The Red Network stated its disagreements with this proposal. We said openly and publicly that we would not vote for this kind of agreement, either in the Central Committee of the party or inside the parliament. We organized with other forces to make this statement at public meetings. And other forces of the Left Platform said the same thing, at least with respect to the vote in the Central Committee.
Tsipras was caught in the crossfire. On one side was the lenders, who want to smash this government in order to show Sinn Fein and Podemos and every other force of resistance in Europe that there is no alternative--that this is what happens if you challenge austerity.
But on the other side was the left of SYRIZA. We said we would not vote for this agreement, and Tsipras knew that the government would fall.
How will Tsipras act now that the referendum is over? His main line was that we needed a "no" vote so that he will have the democratic demand of our people to go back to negotiations in a stronger position. Our campaign for a "no" vote was different. In the unions, in the branches of SYRIZA, in the communities and everywhere, we said simply that a vote for "no" was a vote to stop austerity, to stop the privatizations, to stop the layoffs and to increase the wages of the people.
These are very different positions. And this is the problem we will face in the coming days. I can think of 20 scenarios of how this might play out, but the point is not to guess about them.
The important point is that the left is in a much stronger position going into the next steps of the struggle.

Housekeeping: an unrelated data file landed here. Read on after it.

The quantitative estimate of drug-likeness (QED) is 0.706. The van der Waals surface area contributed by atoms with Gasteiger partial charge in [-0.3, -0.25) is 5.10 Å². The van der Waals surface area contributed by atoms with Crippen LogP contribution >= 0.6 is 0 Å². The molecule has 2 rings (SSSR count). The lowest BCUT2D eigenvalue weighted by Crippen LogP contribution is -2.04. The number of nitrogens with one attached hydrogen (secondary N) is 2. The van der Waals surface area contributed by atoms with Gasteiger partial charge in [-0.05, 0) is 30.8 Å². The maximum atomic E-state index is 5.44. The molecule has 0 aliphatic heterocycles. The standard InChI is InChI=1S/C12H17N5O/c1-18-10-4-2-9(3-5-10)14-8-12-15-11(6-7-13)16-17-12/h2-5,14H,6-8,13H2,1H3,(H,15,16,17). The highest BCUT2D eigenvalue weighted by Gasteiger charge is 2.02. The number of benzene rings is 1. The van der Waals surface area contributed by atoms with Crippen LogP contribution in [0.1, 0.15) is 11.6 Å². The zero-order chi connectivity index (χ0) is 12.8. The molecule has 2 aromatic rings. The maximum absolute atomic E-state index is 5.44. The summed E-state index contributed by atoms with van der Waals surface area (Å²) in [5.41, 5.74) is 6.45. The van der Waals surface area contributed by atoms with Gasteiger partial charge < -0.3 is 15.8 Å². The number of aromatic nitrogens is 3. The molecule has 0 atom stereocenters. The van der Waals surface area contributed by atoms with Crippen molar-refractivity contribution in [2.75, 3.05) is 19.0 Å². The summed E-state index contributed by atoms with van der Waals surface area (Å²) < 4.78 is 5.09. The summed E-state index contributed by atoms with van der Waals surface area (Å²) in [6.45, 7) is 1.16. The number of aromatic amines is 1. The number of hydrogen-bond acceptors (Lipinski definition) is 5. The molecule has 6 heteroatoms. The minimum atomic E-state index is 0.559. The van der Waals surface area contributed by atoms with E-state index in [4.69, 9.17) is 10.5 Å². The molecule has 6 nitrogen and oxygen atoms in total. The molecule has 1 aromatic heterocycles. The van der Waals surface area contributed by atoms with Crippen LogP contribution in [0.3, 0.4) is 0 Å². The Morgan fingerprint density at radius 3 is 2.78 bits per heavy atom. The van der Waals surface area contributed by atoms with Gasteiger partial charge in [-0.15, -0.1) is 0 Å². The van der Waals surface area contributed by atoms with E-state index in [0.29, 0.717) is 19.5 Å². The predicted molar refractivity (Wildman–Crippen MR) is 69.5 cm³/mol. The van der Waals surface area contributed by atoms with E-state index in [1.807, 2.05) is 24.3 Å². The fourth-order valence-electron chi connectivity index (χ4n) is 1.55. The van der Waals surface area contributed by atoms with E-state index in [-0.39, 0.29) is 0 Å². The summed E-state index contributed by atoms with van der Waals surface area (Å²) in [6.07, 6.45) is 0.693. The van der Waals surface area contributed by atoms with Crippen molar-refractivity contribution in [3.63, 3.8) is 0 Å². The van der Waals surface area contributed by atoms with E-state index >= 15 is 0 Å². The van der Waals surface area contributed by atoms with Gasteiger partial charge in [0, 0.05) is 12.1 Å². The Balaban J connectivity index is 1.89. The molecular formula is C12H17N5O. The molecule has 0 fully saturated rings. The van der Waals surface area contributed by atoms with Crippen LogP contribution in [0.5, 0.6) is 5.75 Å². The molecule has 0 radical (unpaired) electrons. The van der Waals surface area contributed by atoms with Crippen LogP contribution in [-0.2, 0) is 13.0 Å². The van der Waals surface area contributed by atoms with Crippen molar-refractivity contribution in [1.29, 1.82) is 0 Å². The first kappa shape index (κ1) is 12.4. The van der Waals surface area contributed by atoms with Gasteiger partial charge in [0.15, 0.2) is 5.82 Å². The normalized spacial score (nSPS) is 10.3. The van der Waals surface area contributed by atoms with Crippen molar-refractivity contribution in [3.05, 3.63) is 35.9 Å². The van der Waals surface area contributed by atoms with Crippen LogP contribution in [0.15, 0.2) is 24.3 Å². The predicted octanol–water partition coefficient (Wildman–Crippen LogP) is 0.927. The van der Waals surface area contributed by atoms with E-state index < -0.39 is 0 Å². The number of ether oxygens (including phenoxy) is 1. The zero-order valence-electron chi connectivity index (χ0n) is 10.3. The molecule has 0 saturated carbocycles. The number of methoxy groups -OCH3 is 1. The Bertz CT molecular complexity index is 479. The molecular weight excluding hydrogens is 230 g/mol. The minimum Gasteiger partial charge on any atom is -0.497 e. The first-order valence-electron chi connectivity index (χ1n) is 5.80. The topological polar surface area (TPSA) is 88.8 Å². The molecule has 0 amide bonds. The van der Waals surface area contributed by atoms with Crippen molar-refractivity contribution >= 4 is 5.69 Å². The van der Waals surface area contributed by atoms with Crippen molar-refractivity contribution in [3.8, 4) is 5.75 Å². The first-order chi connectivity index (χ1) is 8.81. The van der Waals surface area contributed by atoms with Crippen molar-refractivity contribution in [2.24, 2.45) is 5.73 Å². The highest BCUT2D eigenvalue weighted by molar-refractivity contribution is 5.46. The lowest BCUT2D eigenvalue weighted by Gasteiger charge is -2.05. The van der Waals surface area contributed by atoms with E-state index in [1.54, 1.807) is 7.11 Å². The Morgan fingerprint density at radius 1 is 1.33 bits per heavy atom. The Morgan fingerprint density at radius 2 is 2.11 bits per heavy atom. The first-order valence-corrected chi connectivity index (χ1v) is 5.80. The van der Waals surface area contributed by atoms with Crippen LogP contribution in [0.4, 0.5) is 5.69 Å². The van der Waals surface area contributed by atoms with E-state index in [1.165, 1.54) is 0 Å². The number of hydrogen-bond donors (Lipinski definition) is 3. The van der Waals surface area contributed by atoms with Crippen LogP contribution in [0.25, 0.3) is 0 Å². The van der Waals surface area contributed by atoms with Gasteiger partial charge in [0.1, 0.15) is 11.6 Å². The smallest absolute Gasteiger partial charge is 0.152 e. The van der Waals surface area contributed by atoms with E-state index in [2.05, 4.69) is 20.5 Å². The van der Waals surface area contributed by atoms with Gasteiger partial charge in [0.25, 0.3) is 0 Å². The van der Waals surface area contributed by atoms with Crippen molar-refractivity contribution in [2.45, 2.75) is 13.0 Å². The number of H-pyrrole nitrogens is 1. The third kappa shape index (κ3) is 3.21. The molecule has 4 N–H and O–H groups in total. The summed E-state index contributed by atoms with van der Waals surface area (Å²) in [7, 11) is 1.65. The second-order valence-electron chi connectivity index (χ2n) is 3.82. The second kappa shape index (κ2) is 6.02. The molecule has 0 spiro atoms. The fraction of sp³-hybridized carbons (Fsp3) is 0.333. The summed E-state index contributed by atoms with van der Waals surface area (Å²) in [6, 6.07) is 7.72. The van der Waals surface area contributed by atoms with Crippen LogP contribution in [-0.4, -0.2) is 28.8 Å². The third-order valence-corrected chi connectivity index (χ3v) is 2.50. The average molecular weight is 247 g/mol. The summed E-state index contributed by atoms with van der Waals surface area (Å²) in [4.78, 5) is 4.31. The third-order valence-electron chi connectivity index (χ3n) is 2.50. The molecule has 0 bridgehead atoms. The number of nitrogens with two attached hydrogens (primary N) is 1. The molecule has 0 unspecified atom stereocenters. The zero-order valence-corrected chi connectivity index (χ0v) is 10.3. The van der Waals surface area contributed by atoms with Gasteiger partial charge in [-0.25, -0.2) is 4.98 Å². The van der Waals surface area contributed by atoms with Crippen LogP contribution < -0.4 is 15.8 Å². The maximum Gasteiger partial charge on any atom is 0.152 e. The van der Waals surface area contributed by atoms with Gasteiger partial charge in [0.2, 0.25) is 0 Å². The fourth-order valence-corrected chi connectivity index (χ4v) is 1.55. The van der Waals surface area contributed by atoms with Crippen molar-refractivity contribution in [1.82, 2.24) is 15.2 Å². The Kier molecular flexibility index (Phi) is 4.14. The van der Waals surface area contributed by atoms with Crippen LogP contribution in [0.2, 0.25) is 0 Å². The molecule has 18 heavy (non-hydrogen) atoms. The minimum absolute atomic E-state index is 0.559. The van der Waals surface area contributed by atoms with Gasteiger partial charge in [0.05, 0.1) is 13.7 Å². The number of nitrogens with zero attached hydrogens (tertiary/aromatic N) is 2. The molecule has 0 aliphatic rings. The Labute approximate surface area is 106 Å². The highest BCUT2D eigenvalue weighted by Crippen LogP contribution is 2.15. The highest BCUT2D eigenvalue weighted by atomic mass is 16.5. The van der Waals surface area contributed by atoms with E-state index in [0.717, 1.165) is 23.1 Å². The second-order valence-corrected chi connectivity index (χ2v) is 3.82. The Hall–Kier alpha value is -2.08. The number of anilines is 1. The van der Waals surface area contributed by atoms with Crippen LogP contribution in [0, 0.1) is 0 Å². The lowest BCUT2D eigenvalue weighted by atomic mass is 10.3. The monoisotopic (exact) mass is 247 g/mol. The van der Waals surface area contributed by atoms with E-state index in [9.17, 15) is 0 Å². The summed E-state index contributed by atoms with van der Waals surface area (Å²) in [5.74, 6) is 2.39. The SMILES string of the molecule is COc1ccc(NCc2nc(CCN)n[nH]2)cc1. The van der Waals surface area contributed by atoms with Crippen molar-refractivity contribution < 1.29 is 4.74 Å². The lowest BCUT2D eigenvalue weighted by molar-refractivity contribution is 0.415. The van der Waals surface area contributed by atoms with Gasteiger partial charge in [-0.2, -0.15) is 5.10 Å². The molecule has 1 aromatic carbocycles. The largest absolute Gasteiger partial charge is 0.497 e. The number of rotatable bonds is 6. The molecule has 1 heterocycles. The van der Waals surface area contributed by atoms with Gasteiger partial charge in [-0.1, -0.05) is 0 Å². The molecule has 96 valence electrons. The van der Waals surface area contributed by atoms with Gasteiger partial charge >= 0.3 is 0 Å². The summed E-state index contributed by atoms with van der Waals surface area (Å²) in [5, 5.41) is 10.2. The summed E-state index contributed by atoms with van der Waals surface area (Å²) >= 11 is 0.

I want to finish on a personal note.
These have been disastrous times for people like us in Greece. They have cut salaries by 35 percent. The cost of taxes has increased by eight times--not by 8 percent, or 80 percent, but eight times. There are 1.5 million people who are unemployed, which is 30 percent of the working class. And in addition to that, there are 800,000 people who are working, but they haven't been paid in weeks or months.
There is so much misery. But at the same time, I am happy. We are making history in Greece. We are living history now. These are chances that revolutionaries do not always get even in their whole lifetimes. And I have seen it twice in my life--once after we overthrew the dictatorship in Greece, and now we have a chance to overthrow austerity.
You are fighting in very difficult conditions here. We know that you are in the heart of the capitalist system, but you must know that at the same time, we fight for you and with you, and we have gained a great deal of support from your organization.